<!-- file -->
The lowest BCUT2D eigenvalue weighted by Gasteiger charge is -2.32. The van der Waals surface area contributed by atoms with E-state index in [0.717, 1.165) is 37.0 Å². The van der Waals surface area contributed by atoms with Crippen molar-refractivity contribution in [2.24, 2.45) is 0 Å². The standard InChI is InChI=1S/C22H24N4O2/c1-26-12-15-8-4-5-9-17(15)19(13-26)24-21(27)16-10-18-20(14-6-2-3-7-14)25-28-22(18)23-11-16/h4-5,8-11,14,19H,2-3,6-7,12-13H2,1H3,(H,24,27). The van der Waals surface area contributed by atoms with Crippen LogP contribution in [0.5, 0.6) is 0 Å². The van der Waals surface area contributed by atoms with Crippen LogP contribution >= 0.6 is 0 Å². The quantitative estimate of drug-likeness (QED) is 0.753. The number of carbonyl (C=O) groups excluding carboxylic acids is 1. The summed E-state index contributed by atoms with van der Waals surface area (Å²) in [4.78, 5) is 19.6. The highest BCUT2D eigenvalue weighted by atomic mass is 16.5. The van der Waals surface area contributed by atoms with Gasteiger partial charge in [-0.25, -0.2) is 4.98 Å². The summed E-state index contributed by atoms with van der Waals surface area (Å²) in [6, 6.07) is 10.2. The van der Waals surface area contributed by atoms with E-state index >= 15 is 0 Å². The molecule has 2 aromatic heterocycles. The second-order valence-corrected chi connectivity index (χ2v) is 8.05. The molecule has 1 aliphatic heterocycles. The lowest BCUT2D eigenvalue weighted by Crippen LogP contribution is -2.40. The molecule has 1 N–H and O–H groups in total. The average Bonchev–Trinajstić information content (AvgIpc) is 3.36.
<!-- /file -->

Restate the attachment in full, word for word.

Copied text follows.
The lowest BCUT2D eigenvalue weighted by Gasteiger charge is -2.32. The van der Waals surface area contributed by atoms with E-state index in [0.717, 1.165) is 37.0 Å². The van der Waals surface area contributed by atoms with Crippen molar-refractivity contribution in [2.24, 2.45) is 0 Å². The standard InChI is InChI=1S/C22H24N4O2/c1-26-12-15-8-4-5-9-17(15)19(13-26)24-21(27)16-10-18-20(14-6-2-3-7-14)25-28-22(18)23-11-16/h4-5,8-11,14,19H,2-3,6-7,12-13H2,1H3,(H,24,27). The van der Waals surface area contributed by atoms with Crippen LogP contribution in [0.5, 0.6) is 0 Å². The van der Waals surface area contributed by atoms with Crippen LogP contribution >= 0.6 is 0 Å². The quantitative estimate of drug-likeness (QED) is 0.753. The number of carbonyl (C=O) groups excluding carboxylic acids is 1. The summed E-state index contributed by atoms with van der Waals surface area (Å²) in [4.78, 5) is 19.6. The highest BCUT2D eigenvalue weighted by atomic mass is 16.5. The van der Waals surface area contributed by atoms with Gasteiger partial charge in [-0.25, -0.2) is 4.98 Å². The summed E-state index contributed by atoms with van der Waals surface area (Å²) in [6, 6.07) is 10.2. The van der Waals surface area contributed by atoms with E-state index >= 15 is 0 Å². The molecule has 2 aromatic heterocycles. The second-order valence-corrected chi connectivity index (χ2v) is 8.05. The molecule has 1 aliphatic heterocycles. The lowest BCUT2D eigenvalue weighted by Crippen LogP contribution is -2.40. The molecule has 1 N–H and O–H groups in total. The average Bonchev–Trinajstić information content (AvgIpc) is 3.36.